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Secretary Of State John Kerry: The Underrated Value of U.S. Foreign Assistance

 

U.S. Secretary of State John Kerry at the University of Virginia for his first public policy speech, February 20, 2013 Image: www.politico.com

U.S. Secretary of State John Kerry at the University of Virginia for his first public policy speech, February 20, 2013 Image: www.politico.com

Prior to his departure to Europe and the Middle East, Secretary of State John Kerry went to the University of Virginia to deliver his first public policy speech, which focused predominantly on explaining to his audience that U.S. foreign policy and assistance has a direct impact upon domestic policy and vice versa. Secretary Kerry explained to his audience that “Some might ask why I’m standing here at the University of Virginia, why am I starting here? A Secretary of State making his first speech in the United States? … The reason is very simple. I came here purposefully to underscore that in today’s global world, there is no longer anything foreign about foreign policy.” He went on to explain that in an era of globalization the United States cannot, and will not, shy away from its global leadership responsibilities.

Secretary Kerry drew attention to the fact that the U.S. foreign policy budget is slightly over one percent of the national budget (about $32 billion), and not, as many citizens responded in a 2010 World Public Opinion poll, 25 percent of the national budget. He highlighted that U.S. foreign assistance contributes to the alleviation of suffering—HIV/AIDS, human trafficking, disaster assistance,—and other benefits including education and the empowerment of women. He further outlined how the United States, as part of its foreign policy, has to continue to provide foreign assistance to other states as “the price of abandoning our global efforts would be exorbitant, and why the vacuum we would leave by retreating within ourselves will quickly be filled by those whose interests differ dramatically from ours.”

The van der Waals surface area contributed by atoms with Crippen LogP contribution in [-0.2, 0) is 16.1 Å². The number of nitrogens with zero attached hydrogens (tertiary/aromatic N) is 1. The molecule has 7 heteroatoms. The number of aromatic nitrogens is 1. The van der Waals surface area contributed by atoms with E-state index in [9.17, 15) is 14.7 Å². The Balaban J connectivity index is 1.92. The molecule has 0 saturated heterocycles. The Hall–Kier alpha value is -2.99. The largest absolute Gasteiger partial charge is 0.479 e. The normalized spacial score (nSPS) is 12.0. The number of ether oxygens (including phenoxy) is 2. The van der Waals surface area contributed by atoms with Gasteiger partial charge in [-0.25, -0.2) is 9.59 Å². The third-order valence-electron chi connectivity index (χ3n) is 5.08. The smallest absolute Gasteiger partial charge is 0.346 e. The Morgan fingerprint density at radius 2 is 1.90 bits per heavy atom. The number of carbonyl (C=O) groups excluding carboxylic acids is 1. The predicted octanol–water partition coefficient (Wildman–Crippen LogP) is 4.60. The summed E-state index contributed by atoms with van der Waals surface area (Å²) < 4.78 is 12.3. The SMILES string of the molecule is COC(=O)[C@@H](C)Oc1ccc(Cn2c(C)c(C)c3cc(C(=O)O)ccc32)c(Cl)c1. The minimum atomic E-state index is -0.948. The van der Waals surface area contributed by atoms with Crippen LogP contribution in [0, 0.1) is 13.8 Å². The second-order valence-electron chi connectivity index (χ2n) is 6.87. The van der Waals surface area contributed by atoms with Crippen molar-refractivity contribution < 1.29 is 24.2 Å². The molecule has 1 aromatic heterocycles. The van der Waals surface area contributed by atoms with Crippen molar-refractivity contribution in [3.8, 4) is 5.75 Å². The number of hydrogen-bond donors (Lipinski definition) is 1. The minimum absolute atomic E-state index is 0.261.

He continued the narrative to draw a direct link to how stable states in the international system create global markets for U.S. exports providing jobs for U.S. workers. Indeed, according to Secretary Kerry “Eleven of our top 15 trading partners used to be beneficiaries of U.S. foreign assistance.” He cited the example of Indonesia, which in late 2011 placed an order with Boeing, the largest in that company’s history, and which I have previously written as part of my work on the Asia Matters for America initiative. Secretary Kerry also highlighted Vietnam, a country that along with Senator John McCain, Mr. Kerry was instrumental in normalizing relations with back in 1995. In Secretary Kerry own words: “One of America’s most incredible realities continues to be that we are a country without any permanent enemies.” According to the secretary, over the past decade U.S. exports to Vietnam have increased by 700 percent, partially as a result of the work by USAID in that country. (For the academic year 2011-12 over 15,500 Vietnamese students studied in the United States, and according to NAFSA—Association of International Educators—each international student, along with dependents, contributes an average of $28,000 to the U.S. economy in terms of tuition and living expenses.) Again this theme of return on U.S. foreign assistance was repeatedly referred to throughout the speech: “If we want a new list of assistance graduates, countries that used to take our aid but now buy our exports, we can’t afford to pull back.” And on the issue of national security: “We value security and stability in other parts of the world, knowing that failed states are among our greatest security threats, and new partners are our greatest assets.”